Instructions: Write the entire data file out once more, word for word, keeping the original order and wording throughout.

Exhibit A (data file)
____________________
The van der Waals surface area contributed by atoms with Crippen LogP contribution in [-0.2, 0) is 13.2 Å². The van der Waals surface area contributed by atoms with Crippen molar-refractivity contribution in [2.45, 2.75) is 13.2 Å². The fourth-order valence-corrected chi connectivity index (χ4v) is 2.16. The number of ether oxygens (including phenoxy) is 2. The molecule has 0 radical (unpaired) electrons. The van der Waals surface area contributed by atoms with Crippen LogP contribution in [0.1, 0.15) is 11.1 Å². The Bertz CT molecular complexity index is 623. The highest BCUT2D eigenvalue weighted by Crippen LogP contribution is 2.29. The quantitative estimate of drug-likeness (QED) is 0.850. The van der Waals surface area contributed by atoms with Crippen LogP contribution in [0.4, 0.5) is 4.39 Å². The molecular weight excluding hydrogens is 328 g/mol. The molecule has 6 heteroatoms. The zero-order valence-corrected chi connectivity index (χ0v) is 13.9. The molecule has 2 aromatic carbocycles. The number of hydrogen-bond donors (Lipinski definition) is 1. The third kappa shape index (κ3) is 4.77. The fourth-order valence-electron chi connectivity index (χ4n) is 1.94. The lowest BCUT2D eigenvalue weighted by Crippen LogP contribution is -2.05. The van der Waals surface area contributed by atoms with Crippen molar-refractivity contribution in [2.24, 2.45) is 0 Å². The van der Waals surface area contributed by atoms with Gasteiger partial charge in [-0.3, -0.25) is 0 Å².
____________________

The van der Waals surface area contributed by atoms with Crippen LogP contribution in [-0.2, 0) is 13.2 Å². The van der Waals surface area contributed by atoms with Crippen molar-refractivity contribution in [2.45, 2.75) is 13.2 Å². The fourth-order valence-corrected chi connectivity index (χ4v) is 2.16. The number of ether oxygens (including phenoxy) is 2. The molecule has 0 radical (unpaired) electrons. The van der Waals surface area contributed by atoms with Crippen LogP contribution in [0.1, 0.15) is 11.1 Å². The Bertz CT molecular complexity index is 623. The highest BCUT2D eigenvalue weighted by Crippen LogP contribution is 2.29. The quantitative estimate of drug-likeness (QED) is 0.850. The van der Waals surface area contributed by atoms with Crippen LogP contribution in [0.4, 0.5) is 4.39 Å². The molecular weight excluding hydrogens is 328 g/mol. The molecule has 6 heteroatoms. The zero-order valence-corrected chi connectivity index (χ0v) is 13.9. The molecule has 2 aromatic carbocycles. The number of hydrogen-bond donors (Lipinski definition) is 1. The third kappa shape index (κ3) is 4.77. The fourth-order valence-electron chi connectivity index (χ4n) is 1.94. The lowest BCUT2D eigenvalue weighted by Crippen LogP contribution is -2.05. The van der Waals surface area contributed by atoms with Crippen molar-refractivity contribution in [2.24, 2.45) is 0 Å². The van der Waals surface area contributed by atoms with Gasteiger partial charge in [-0.3, -0.25) is 0 Å².